In early 2020, as the COVID pandemic spread, the world effectively shut down. By March, the S&P 500 had dropped nearly 20% in value.1 In an essay around that time, “Righting the Ship,” I addressed the question everyone was asking: When will we be able to get back to normal?
While I didn’t make any forecasts, I believed then that the public and private sectors would come together to create solutions to this unprecedented challenge. That’s exactly what has happened.
The question I want everyone to ask is: What lessons should we take from this past year?
When I think about what got people through a year of uncertainty, it’s human relationships. FaceTime and Zoom helped keep families, friends, and coworkers connected even when we needed to be isolated. And many investors persevered because of the strength of their relationships with those advising them—independent advisors, consultants, or the staff at an institutional fund. There are many financial advisors who are skilled at helping clients through the tough times. Those advisors have rarely been needed so much.
Because investing is inherently complex. The job of a financial advisor then is to handle that complexity so their clients don’t have to. Too many people, left to their own devices, end up bailing out of markets when they shouldn’t. Investing is largely about making informed choices, and most people would benefit from having a professional on their team. A financial advisor can help you develop solutions you can stick with and keep you on track during the inevitable times when markets are down.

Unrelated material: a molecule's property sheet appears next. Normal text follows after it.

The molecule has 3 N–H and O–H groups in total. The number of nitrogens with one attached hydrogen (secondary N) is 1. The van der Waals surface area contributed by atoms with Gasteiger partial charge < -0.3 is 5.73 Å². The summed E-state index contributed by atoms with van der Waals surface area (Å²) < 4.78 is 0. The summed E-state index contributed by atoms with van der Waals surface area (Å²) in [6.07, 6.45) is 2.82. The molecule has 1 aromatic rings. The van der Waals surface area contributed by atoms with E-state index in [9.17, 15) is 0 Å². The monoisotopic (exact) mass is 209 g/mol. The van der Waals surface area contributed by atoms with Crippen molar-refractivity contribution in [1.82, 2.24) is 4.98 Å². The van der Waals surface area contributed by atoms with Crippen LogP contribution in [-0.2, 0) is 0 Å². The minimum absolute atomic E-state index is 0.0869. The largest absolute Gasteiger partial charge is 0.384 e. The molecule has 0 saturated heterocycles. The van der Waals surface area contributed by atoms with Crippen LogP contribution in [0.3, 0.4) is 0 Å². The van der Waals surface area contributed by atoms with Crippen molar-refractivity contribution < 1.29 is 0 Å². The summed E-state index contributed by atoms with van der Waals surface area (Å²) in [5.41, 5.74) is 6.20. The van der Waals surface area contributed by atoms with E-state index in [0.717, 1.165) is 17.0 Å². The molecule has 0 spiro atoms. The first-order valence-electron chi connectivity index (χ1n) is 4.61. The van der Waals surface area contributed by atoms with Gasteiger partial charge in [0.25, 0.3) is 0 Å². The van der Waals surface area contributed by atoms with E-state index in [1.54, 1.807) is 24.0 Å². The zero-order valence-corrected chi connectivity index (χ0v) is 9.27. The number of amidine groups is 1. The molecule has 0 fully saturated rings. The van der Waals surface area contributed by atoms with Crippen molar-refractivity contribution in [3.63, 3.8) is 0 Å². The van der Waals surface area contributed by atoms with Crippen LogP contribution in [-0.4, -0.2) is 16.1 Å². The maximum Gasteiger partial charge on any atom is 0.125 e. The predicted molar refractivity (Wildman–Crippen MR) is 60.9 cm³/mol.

And quantitative analysis represents only a portion of what the financial advisors we work with do. They also devote time to calming anxious clients and helping them stay disciplined when things are tough. They know from experience that a long-term investment approach—one you can stick with through thick and thin—is what enables people to best meet their life goals.
This past year has reinforced why that matters. At the bottom of the market, in March 2020, a lot of investors thought about getting out. But, by the end of the year, markets had not only rebounded, but they were in positive territory. In the middle of a global pandemic, many investors still believed in the power of human ingenuity to solve problems and stayed invested. And those who stayed true to their investment philosophy—and stayed invested—were rewarded. Those who got out at the bottom of the market—and stayed out—lost big.
Today, markets have largely recovered—and then some. Investors who stayed invested should be back on track to achieve their financial goals. For those who did get out at the bottom and stayed out, I hope what happened reinforces the importance of having a good long-term plan.
We’ve said the same thing after every major crash, and we’ll say it again after the next one. The alternative to having a long-term plan is trying to time short-term market movements, which has more in common with gambling than investing.
So how do we keep everyone moving forward? By staying invested for the long term. I find comfort in believing in the market—especially during difficult times—because it represents the power of human ingenuity. Of people coming together and finding creative ways to push ahead. Investing in the broad stock market means putting your money behind thousands of companies representing the passion and skills of millions of hardworking people working to make their lives better.
What did I learn from this year? That those of us who know there is a better way to invest must do everything we can to share these ideas. When the next crisis strikes—and it will—we want our loved ones to be prepared with a philosophy they can stick with. So we know what we want to do and let’s start now.